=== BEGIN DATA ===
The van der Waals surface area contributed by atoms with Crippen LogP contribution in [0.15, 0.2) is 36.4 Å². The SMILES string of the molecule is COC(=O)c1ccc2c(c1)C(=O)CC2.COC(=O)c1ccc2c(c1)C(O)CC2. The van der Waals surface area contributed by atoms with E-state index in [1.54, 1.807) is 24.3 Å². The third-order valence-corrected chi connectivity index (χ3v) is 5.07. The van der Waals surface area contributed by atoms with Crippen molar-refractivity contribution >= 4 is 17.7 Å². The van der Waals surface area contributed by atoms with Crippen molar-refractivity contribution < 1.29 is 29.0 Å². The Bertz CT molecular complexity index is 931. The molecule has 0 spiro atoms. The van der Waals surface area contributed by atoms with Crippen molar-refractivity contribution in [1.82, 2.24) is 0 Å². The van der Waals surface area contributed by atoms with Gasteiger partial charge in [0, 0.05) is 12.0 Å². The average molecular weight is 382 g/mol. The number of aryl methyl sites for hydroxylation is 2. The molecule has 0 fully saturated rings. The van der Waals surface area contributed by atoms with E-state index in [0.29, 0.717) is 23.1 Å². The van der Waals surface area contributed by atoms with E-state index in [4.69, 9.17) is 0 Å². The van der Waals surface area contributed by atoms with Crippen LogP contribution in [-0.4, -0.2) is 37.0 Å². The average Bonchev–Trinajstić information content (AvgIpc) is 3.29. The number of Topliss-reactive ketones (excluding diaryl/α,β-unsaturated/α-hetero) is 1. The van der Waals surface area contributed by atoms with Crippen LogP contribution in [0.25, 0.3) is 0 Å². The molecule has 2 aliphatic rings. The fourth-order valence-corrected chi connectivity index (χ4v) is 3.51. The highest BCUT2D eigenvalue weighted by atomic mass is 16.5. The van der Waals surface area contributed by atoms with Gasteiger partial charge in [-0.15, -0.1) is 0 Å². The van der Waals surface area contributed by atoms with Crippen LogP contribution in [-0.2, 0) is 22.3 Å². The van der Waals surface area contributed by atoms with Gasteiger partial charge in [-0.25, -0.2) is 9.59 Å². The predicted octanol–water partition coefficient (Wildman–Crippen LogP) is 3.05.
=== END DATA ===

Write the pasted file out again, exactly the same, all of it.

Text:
The van der Waals surface area contributed by atoms with Crippen LogP contribution in [0.15, 0.2) is 36.4 Å². The SMILES string of the molecule is COC(=O)c1ccc2c(c1)C(=O)CC2.COC(=O)c1ccc2c(c1)C(O)CC2. The van der Waals surface area contributed by atoms with E-state index in [1.54, 1.807) is 24.3 Å². The third-order valence-corrected chi connectivity index (χ3v) is 5.07. The van der Waals surface area contributed by atoms with Crippen molar-refractivity contribution >= 4 is 17.7 Å². The van der Waals surface area contributed by atoms with Crippen molar-refractivity contribution < 1.29 is 29.0 Å². The Bertz CT molecular complexity index is 931. The molecule has 0 spiro atoms. The van der Waals surface area contributed by atoms with Crippen molar-refractivity contribution in [1.82, 2.24) is 0 Å². The van der Waals surface area contributed by atoms with Gasteiger partial charge in [0, 0.05) is 12.0 Å². The average molecular weight is 382 g/mol. The number of aryl methyl sites for hydroxylation is 2. The molecule has 0 fully saturated rings. The van der Waals surface area contributed by atoms with E-state index in [0.29, 0.717) is 23.1 Å². The van der Waals surface area contributed by atoms with E-state index in [4.69, 9.17) is 0 Å². The van der Waals surface area contributed by atoms with Crippen LogP contribution in [-0.4, -0.2) is 37.0 Å². The average Bonchev–Trinajstić information content (AvgIpc) is 3.29. The number of Topliss-reactive ketones (excluding diaryl/α,β-unsaturated/α-hetero) is 1. The van der Waals surface area contributed by atoms with Crippen LogP contribution in [0.25, 0.3) is 0 Å². The molecule has 2 aliphatic rings. The fourth-order valence-corrected chi connectivity index (χ4v) is 3.51. The highest BCUT2D eigenvalue weighted by atomic mass is 16.5. The van der Waals surface area contributed by atoms with Gasteiger partial charge in [-0.15, -0.1) is 0 Å². The van der Waals surface area contributed by atoms with Crippen LogP contribution in [-0.2, 0) is 22.3 Å². The van der Waals surface area contributed by atoms with Gasteiger partial charge in [-0.25, -0.2) is 9.59 Å². The predicted octanol–water partition coefficient (Wildman–Crippen LogP) is 3.05.